The Book Thief

Director: Brian Percival
Starring: Sophie Nelisse, Geoffrey Rush, Emily Watson, Ben Schnetzer
Rating:  4.5 stars (out of five)

The Book Thief is a very enjoyable, well-made film–one of the most engrossing I’ve seen this year.  Director Brian Percival leads a very talented, mostly German cast through a tale straddling World War II.  A young girl is sent to live with a new, adoptive family in 1938, and we follow her story closely through the war until it concludes in 1945.  Set entirely in a small village–almost entirely on one street–it’s far removed from the action of the war, but touched daily by it nonetheless.

Geoffrey Rush is his usual excellent self as Hans, a kindly and somewhat broken-down man of quiet integrity (a potentially dangerous affliction in Hitler’s Germany), and Emily Watson, as his harsh wife, is better still.  She begins the film cold and compassionless, clearly adopting young Liesel for the state stipend that comes with her.  Through the course of the film, she never loses that unpleasant edge, but we see far more of her decency and her heart than the character herself would probably want to reveal.  It’s a credit to both Watson and the filmmakers that this is a subtle expansion of character rather than a cartoonish transformation.
And then there’s Sophie Nelisse, who plays Liesel, aging from 9 to 16 over the course of the film (she was about 12 during filming).  She conveys age and character growth that cover both a mere handful of years and a third of a child’s lifetime, which is a hell of a challenge. She’s in nearly every scene of the film and carries the weight skillfully.
The film grapples with Nazi Germany and the Holocaust in a way that some critics have called, if not sanitized, then soft-pedaled.  But this isn’t a film meant to assess Nazi atrocity or the complicity of the average German.  It’s more about a specific family of individuals, the micro scale, not the macro.  I found this fascinating–the detachment of the average villager in this film from the monstrous behavior of the regime makes sense.  The danger is that the film seems to separate the society from the government.  For instance, when a local Jewish shopkeeper is hauled off by Nazi soldiers and only Hans will speak up for him, the rest of the crowd seems silenced by fear, when surely a number of average Germans must have cheered such things.  It’s not like the Nazis were an occupying army in their own country.
Still, Percival demonstrates his perspective early on.  For a considerable stretch of time, we see Nazi Germany with no sign of Nazis.  The first time a swastika appears in the film, the camera is at ground level shooting up that the school Liesel is about to attend.  Two Nazi flags hang from the front of the imposing building.  Liesel and her best friend walk into the frame from behind and stand in front of the camera, backs to the viewer, looking at the school.  They have stopped in exact place to block our view of the swastika flags–a clear message that this is a film about characters more than the broader historical context.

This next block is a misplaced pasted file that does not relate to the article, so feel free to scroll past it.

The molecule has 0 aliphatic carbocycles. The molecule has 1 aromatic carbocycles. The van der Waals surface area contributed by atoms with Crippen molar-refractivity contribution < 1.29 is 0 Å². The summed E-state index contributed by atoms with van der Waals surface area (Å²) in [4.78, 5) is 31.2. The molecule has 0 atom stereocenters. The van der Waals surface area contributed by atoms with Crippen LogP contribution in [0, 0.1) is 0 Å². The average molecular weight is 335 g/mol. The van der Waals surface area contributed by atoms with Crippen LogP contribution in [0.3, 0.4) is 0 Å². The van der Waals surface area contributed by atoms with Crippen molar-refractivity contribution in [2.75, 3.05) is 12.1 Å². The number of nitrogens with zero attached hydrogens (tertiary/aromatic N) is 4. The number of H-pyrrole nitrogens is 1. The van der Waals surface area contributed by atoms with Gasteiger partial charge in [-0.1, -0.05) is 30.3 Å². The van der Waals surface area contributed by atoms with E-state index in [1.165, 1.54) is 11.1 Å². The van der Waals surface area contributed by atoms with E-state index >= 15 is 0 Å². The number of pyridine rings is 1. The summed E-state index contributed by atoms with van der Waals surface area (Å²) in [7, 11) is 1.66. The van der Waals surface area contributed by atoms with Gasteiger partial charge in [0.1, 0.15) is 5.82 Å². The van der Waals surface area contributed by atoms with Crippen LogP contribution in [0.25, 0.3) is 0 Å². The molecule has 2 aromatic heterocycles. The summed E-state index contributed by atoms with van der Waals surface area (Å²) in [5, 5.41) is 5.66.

The film has small imperfections.  I would count as one of them that it is narrated by Death.  This may work in the novel (that’s one seriously omniscient narrator), but the thankfully sparse uses of Death for voiceover narration here seem a little forced.  And if you’re doing a story where you literally give Death the last word, you’d like his signoff to be a little more weighty or insightful than is managed here.  That aside, the film also feels compressed in a way that means events sometimes feel more random than a structured screenplay generally allows–but therefore all the more like real life, and plot threads are introduced and dropped.  For example, the family ends up with a secret that could literally get them all killed, and it is impressed upon Liesel over and over that she must never, ever tell anyone.  When she eventually does tell someone, there is no consequence.  That character does not rat her out, does not one day use the knowledge to help, does not struggle with the secret, nothing.  It’s of no consequence to the film that she spilled.  Similarly, Liesel does some daring things to acquire books (see title), and thus a major story concern for the viewer is, “How will she get away with this?  What if she gets caught?”  That never quite pays off, either.
Thematically, I wish the film were a little more unified, stronger in its point of view.  A major running theme is the value and power of books, words, story.  There, the film’s perspective is clear and indisputable.  But its greatest thematic question is about why a person commits acts of heroism or kindness at great risk and sometimes for little reward (or, from the perspective of our narrator, perhaps, futilely since everyone dies anyway).  We’re given an answer, more than once, to the effect that we have to–it’s what makes us human.  But the explicit followup question, “Is it worth it, and does it mean anything?” isn’t so clearly dealt with.  I don’t need the movie to tell me the answer, but I’d like to feel like the story is in service to a single authorial viewpoint on the question, whether I’d agree or not.  It’s harder to tease out the intention on that.  Particularly because Liesel is implicitly “favored” by Death, who takes an interest in her life.  Depending on how we understand that interest, it could mess up the equation of what an ordinary person’s behavior means.
Nonetheless, the movie is touching, tense and engrossing, powered entirely by the cast rather than the big action set pieces that a story told by Death and set in WWII could certainly rely upon.  It does present a lot to chew on, and a lot to consider.  It wrestles with small, individual lives and huge questions of human nature and existence, and is entertaining in every moment.